Money deposited to be held until the performance of a condition has been treated as a deposit in escrow, although this concept is contrary to the generally accepted or common-law meaning of the term. 30A CJS, 971. In this case, McKee was a stakeholder, depositary, or escrowee having custody of funds belonging to the plaintiffs. Title of the plaintiff to these funds would be divested upon defendant, North Shore, performing under the terms of the contract. McKee held the money for the mutual benefit of both parties. Upon the failure of defendant, North Shore, to perform, plaintiffs had the right to the return of the money. Should the escrowee, McKee, fail to return the same, he became a necessary party to any action by the plaintiffs to recover the deposit. Had there been no conflicting claims to the money deposited, then McKee would have been the only necessary party-defendant. However, where there are conflicting claims to the deposited fund by the parties to the contract, in an action by one party against the escrowee for the recovery of the deposited fund, the other party to the contract is a necessary party to the litigation. Hilyard v. Krisolofsky, 337 Ill. 584, 169 N.E. 765.
The original Complaint sought only the recovery of the earnest money and named both North Shore and McKee party-defendants. The defendant, McKee, then filed a Counterclaim for Interpleader pursuant to the provisions of section 26.2 of the Civil Practice Act, alleging the conflicting claims of the plaintiffs and the defendant, North Shore. On November 4, 1963, the court, acting on this motion, authorized the defendant, McKee, to deposit the fund he held with the Clerk of the court and dismissed him from the case. McKee by the counterclaim admitted he had no claim to the fund. He, therefore, should be permitted to bring the money into court and go free, leaving the rival claimants to settle their contest in a proceeding wherein a final judgment will be a termination of the controversy between all parties. Platte Valley State Bank v. National Live Stock Bank, 155 Ill. 250, 40 N.E. 621. The order of November 4, 1963, disposed of the defendant, McKee, as to any claim by the plaintiffs for the return of the earnest money and he was properly dismissed from the case.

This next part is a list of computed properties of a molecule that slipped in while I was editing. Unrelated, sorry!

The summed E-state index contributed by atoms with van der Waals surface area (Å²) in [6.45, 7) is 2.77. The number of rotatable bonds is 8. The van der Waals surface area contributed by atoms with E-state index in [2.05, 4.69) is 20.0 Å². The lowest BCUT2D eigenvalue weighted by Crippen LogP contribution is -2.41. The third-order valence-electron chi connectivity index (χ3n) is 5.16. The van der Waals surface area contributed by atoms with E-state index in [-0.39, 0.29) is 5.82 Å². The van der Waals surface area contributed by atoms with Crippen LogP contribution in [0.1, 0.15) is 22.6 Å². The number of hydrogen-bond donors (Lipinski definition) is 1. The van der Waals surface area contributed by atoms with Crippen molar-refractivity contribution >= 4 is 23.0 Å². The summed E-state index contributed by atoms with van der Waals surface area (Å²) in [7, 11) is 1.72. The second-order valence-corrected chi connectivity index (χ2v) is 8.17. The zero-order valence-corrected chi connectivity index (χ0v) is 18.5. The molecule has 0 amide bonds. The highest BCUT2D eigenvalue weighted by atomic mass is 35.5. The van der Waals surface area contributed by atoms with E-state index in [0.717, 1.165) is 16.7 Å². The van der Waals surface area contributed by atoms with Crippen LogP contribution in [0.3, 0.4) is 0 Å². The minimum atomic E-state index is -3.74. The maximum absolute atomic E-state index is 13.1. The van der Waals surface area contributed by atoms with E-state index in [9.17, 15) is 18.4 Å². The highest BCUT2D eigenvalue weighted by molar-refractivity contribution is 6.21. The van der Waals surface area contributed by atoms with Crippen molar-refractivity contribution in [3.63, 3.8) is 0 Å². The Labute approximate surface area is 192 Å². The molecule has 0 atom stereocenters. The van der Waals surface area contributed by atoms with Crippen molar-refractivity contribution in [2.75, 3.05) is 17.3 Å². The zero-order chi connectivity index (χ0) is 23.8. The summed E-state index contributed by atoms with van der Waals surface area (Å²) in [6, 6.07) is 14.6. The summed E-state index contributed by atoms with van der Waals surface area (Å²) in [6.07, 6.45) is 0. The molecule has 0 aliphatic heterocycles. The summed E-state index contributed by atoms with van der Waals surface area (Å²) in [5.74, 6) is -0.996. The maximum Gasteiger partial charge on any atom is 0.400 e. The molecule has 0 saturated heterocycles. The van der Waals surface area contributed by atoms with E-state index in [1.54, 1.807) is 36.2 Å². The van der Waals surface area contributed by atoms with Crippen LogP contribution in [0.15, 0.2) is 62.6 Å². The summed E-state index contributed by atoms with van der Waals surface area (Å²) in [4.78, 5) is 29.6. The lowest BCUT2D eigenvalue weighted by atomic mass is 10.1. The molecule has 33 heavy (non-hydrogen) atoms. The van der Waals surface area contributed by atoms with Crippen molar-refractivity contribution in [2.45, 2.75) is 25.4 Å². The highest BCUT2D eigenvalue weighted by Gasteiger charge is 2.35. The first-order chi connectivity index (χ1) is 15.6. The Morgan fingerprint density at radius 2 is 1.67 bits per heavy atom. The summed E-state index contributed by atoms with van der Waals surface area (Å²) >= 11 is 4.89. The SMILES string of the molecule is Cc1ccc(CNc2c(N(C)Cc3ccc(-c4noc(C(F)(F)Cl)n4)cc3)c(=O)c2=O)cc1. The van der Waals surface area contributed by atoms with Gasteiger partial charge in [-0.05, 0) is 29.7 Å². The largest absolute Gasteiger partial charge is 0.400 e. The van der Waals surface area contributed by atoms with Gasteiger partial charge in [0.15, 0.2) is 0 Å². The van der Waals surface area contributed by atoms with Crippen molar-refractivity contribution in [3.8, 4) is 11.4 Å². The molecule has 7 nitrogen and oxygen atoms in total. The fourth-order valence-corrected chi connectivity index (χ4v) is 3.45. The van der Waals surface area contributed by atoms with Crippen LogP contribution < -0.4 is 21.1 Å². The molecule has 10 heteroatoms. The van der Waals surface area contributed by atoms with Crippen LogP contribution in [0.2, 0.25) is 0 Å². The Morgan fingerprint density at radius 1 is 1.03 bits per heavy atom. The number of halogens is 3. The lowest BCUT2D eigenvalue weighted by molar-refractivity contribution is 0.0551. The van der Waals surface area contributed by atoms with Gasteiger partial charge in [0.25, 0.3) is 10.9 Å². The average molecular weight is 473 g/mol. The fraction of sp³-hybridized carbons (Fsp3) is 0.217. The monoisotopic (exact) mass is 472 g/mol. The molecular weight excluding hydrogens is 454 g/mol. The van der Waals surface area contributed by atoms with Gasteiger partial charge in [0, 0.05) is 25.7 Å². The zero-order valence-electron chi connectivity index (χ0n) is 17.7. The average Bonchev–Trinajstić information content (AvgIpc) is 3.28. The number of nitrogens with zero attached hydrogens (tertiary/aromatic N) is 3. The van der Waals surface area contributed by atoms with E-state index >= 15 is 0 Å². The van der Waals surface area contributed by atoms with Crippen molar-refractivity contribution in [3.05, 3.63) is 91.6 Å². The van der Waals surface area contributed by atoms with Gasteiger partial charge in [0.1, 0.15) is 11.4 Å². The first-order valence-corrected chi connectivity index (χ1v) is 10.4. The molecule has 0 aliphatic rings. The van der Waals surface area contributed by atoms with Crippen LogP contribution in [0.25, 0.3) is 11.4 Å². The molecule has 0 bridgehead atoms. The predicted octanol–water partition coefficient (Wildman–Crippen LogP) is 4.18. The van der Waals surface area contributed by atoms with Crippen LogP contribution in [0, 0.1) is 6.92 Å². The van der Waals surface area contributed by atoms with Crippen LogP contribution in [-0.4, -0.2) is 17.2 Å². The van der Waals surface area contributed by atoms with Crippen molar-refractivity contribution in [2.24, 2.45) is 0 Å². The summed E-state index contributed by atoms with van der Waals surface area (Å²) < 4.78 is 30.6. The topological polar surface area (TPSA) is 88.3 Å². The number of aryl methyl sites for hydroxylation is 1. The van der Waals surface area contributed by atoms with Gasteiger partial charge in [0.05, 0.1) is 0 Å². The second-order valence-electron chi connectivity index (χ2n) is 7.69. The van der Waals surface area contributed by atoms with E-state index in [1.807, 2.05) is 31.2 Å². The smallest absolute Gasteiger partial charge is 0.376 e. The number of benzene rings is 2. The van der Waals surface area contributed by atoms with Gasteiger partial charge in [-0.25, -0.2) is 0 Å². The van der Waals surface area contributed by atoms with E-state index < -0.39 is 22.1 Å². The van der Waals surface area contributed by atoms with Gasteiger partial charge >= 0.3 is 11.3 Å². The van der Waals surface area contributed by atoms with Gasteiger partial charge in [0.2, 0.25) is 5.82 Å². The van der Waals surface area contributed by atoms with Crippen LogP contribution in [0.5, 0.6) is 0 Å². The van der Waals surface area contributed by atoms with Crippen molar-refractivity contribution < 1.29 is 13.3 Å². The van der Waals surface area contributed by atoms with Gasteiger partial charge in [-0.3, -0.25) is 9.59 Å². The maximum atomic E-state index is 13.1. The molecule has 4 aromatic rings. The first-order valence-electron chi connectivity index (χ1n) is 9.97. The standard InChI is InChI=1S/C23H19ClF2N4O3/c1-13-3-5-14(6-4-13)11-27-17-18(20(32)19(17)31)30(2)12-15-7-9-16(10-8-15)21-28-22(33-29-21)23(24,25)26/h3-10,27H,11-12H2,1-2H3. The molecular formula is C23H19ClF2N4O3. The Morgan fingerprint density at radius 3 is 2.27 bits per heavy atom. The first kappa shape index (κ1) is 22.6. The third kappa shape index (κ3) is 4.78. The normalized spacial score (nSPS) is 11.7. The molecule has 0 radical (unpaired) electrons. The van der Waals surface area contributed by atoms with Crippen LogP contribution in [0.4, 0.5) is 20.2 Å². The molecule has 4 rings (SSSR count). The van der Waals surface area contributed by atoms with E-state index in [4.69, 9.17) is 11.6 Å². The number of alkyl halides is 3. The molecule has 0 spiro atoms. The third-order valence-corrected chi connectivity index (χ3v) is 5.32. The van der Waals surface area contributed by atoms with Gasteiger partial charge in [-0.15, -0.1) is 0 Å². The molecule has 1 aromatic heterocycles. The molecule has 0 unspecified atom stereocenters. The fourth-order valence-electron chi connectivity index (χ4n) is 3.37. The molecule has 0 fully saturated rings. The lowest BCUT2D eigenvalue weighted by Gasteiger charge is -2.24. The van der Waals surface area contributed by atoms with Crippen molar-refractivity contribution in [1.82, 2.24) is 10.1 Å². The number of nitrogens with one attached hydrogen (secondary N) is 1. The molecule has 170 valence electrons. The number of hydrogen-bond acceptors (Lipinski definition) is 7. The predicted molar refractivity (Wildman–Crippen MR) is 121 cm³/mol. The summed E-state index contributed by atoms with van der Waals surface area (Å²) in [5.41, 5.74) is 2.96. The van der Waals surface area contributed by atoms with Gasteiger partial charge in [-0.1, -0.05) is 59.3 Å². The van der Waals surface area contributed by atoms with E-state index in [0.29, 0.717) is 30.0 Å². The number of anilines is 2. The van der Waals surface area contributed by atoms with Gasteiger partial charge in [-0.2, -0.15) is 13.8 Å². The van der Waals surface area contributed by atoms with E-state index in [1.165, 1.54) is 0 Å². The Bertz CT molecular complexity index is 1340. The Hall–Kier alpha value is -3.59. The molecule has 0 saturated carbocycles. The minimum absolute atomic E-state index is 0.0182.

When there are conflicting claims to the deposited fund, the escrowee is not required to act upon his own responsibility in making a determination as to the rights of the rival claimants. Stark v. Chicago Title & Trust Co., 316 Ill. App. 353, 45 N.E.2d 81. If the escrowee were to prefer one claimant over the other without the protection of a court order, he would be acting at his peril. Nathan v. Rehkopf, 57 Ill. App. 212.
Count II of the Second Amended Complaint, although containing general allegations of conspiracy and wrongdoing by both McKee and North Shore, nonetheless, seeks to recover only the earnest money that had been deposited with McKee. The order on the counterlcaim for interpleader which had previously been entered disposed of that issue as to the defendant, McKee, and the court accordingly properly dismissed Count II as to McKee.
Count III of the Second Amended Complaint appears to be an attempt to allege a cause of action sounding in tort based on McKee's willful and malicious violations of his duties as escrowee and seeks to recover judgment against McKee (and North Shore) in the amount of the earnest money and also seeks to recover punitive damages from McKee. Count III was properly dismissed for two reasons: First, it again seeks to recover from McKee the $15,000 he had previously deposited with the court pursuant to the order of November 4, 1963, and second, this count though sounding in tort, fails to allege any damage to the plaintiffs which resulted from the alleged wrongful acts of the defendant, McKee. A legal injury is a wrongful act resulting in damages. As a general rule, to constitute a valid cause of action, there must be both injury and damages. An action cannot be maintained for an injury without damage.